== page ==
The story goes that I went to kindergarten not knowing how to speak English.
Ridiculous as it may sound, when you consider that I was born here, there actually is a bit of sense to it. I was the first child of my generation, the first in the whole of my extended family to be born in Canada; my father had only immigrated four years before I was born, and I spent a lot of time with my Italian-speaking nonni.
By the end of the first week of school, however, I was completely fluent in English, and my Italian was put away with the paints and the building blocks.
It's shameful, really, how very badly I speak the language now. We lived in an Italian neighbourhood, so the school board offered heritage language classes. Every day for 6 years, Signor Isabella would come in and give us Italian lessons for 20 minutes, and in grades seven and eight, that was upped to forty minutes a day. Some days, I got caught, but for the most part, I was able to read my Sweet Dreams teenage romances under my desk without a care in the world about Italy's twenty-one provinces. Regions. Provinces. Er... sections?
Eight years of formal lessons, five days a week, and the only thing I've come away with is that i appenini sono una catena di montagne che vanno da nord a sud, and frankly, I've not seen that sentence written down in 21 years, so I'm not entirely sure that all the Italians in the crowd will understand that the Appenines are a chain of mountains that go from north to south.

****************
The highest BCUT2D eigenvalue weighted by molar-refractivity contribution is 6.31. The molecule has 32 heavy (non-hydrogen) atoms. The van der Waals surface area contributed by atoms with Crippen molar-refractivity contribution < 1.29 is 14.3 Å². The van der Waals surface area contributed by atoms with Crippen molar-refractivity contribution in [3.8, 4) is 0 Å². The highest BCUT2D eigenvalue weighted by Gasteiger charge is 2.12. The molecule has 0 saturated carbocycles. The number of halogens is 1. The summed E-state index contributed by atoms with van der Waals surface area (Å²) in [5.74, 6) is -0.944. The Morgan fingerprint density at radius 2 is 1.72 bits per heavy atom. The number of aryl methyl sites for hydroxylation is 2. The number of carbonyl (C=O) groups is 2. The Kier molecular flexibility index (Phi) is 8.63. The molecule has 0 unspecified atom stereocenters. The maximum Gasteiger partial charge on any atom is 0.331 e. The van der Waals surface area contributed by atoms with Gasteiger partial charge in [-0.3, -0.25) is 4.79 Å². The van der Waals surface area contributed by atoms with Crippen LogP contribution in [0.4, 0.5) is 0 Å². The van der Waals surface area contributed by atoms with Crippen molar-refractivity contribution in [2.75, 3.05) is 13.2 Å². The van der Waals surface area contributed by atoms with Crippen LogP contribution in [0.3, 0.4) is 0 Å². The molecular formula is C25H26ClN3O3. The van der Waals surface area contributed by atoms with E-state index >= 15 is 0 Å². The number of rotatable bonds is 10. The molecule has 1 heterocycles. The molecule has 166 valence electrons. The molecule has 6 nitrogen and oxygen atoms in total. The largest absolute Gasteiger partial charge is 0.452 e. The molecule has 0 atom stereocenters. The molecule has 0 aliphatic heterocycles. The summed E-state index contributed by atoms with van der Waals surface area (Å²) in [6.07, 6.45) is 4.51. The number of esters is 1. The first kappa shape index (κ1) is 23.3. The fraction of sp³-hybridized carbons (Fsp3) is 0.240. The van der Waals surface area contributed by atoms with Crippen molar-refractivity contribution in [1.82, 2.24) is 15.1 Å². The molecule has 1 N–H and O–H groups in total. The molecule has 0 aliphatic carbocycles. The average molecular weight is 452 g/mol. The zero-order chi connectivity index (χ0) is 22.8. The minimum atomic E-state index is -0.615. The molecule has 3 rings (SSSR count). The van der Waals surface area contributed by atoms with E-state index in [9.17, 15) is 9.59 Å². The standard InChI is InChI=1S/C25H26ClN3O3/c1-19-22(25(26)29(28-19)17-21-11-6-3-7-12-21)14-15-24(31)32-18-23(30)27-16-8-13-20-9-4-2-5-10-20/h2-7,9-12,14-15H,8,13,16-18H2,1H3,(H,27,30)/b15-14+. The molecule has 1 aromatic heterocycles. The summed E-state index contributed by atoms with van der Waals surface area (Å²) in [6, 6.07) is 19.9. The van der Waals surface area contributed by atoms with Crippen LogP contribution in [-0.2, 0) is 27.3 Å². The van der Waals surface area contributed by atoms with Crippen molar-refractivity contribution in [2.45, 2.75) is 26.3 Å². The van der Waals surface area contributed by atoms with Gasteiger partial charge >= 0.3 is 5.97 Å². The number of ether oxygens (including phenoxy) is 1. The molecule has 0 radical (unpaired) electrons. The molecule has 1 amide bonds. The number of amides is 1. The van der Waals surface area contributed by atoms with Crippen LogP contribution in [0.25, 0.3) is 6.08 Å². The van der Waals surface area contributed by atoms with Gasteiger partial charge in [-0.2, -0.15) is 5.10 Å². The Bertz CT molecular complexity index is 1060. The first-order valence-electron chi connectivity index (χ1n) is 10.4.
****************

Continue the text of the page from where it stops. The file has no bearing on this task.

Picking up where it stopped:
I can get to the bathroom, and I can ask what the price is. I can make introductions, but describing how I know the people I'm introducing is always troublesome. I can tell a story, and make a point, and have charming dinner table conversation, but only if I mix in a healthy load of dialect, construct sentences that sound like I was raised by wolves, and speak only in the infinitive.
In Italian, the world revolves around me, for I cannot conjugate to save my life.
It is disgraceful that the only time I'm gracefully fluent is when I'm completely off my head, at three in the morning, talking to a guy who only speaks French.
The point, tesori is that it's time. It is long past time. In an effort to lift the weight of the season from my shoulders, and buy a little distraction, I've decided to take an evening class. I am finally going to learn how to speak Italian!
Beginning October 16th, every Monday for nine weeks, I will be taking Italian for Beginners, so that I can master the grammar properly, and go to Italy, and flirt with boys, who won't have to guess at whether I'm easy or not, just because I can't speak the language. Dammit, if I'm going to be easy, I want to make sure that it's properly understood!
Don't I make you proud?
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